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Monday, 25 June, 2018

Towards femtosecond on-chip electronics

Nano optics

Figure: Photoemission of electrons in plasmonic metal antennas. Picture: C Karnetzky

Figure: Photoemission of electrons in plasmonic metal antennas. Picture: C Karnetzky

Plasmonic metal antennas allow localizing and enhancing light on a nanometer scale – and also the generation of ultrafast electric pulses in macroscopic circuits, as NIM physicist Prof Alexander Holleitner and colleagues could now demonstrate. They utilized the effect of electron photoemission to let electric femtosecond-pulses propagate across a millimeter-scale chip.

The classical theory of electronics describes circuits up to frequencies of about 100 GHz, while the so-called ‘optics’ grasp electromagnetic phenomena from 10 THz upwards. The frequency range in between is sometimes referred to as THz-gap, because it lacks efficient signal-generators, -detectors, and -converters. Another requirement for adequate THz-components is given by the miniaturization of currently build-in transistors in computers with a spatial footprint of only 10 nm.

The groups of Professor Opens external link in new windowAlexander Holleitner and Professor Opens external link in new windowReinhard Kienberger could verify, that nanoscale plasmonic antennas allow to generate electric pulses in a frequency range up to 10 THz and to let them propagate across a chip. Their results are published in Nature Communications.

Electron propagation using plasmonic nano-antennas

The physicists designed nanoscale antennas to be asymmetric, i.e. one side of the plasmonic metal structure is sharper than the other one. In asymmetric antennas, the sharper side emits more electrons than the flat one does such that a unipolar electric current flows across the gap of the antennas.
“All light effects are enhanced at the sharp side, also the effect of photoemission, such that we generate a small electric current. Particularly during the photoemission, a light pulse makes electrons emit from the metal surface into the vacuum.”, first-author Christoph Karnetzky explains. Most importantly, the current only flows when a light pulse excites the plasmonic antennas.

Therefore, the researchers utilized light pulses with a temporal duration of only a few femtoseconds. In the plasmonic antennas, the corresponding electric pulses occurred on an equally short time-scales. The nanoscale antennas then were integrated in much larger, macroscopic THz-circuits, so that each electric femtosecond pulse generated a THz-signal in the macroscopic circuits.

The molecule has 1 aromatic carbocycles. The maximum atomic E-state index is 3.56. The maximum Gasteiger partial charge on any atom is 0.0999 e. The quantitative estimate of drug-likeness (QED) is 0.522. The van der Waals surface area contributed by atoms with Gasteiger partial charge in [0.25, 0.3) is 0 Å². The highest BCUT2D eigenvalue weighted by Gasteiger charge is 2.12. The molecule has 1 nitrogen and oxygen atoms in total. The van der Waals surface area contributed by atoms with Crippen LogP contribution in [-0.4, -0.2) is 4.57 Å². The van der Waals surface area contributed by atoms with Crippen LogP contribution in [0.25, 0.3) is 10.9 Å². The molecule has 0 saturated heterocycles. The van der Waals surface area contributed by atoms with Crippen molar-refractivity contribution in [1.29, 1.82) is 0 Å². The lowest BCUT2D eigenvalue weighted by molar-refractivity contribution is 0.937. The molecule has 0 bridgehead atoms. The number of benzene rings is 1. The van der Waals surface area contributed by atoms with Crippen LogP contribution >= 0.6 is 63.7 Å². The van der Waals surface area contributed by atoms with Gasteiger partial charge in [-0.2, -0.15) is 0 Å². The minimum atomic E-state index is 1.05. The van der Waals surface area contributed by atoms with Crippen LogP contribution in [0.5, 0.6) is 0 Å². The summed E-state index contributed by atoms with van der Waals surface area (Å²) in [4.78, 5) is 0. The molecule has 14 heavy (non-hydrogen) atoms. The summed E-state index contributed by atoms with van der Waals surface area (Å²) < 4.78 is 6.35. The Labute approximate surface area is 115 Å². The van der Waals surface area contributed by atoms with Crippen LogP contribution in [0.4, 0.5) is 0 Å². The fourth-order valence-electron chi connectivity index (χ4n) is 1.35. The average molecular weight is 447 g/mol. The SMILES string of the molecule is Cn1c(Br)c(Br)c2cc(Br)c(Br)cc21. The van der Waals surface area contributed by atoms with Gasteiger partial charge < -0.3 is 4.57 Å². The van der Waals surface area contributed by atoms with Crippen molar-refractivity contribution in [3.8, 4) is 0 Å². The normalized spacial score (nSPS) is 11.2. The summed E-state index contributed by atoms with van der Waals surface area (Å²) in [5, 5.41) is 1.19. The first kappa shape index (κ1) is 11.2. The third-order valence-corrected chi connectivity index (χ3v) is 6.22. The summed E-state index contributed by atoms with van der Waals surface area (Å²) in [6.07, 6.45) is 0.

The latter were defined on sapphire chips with a millimeter extension. Corresponding pulses could propagate up to a frequency of 10 THz.  
Karnetzky further: “The exciting optical femtosecond light-pulses with a frequency of about 200 THz triggered the nanoscale antennas to generate an ultrashort electric on-chip THz-signal with frequencies up to 10 THz.”

Non-lineaer THz-pulses

Holleitner and his colleagues made an astonishing observation. Both the electric and the THz-pulses depended non-linearly on the excitation power of the utilized lasers. This indicates that the photoemission in the plasmonic antennas happened because of the so-called multi-photon absorption within one light pulse.

With non-linear THz-pulses, it can be envisaged that corresponding THz-circuits allow investigating even faster tunnel-emission processes in the plasmonic antennas and to use them also for a signal-propagation within chip-based THz-circuits. Accordingly, the physicists put effort to utilize a light wavelength of about 1.5 µm, at which the absorption losses in common internet fiber optics is minor. (IA)


The experiments were funded by the European Research Council (ERC) within the project „NanoREAL“ and the DFG excellence cluster “Nanosystems Initiative Munich“ (NIM).



Towards femtosecond on-chip electronics based on plasmonic hot electron nano-emitters. Karnetzky C, Zimmermann P, Trummer C, Duque-Sierra C, Wörle M, Kienberger R, Holleitner A. Nature Communications 2018


Prof Dr Alexander Holleitner
Walter Schottky Institute / Physics Department
Zentrum für Nanotechnologie und Nanomaterialien
Technische Universität München
Am Coulombwall 4a
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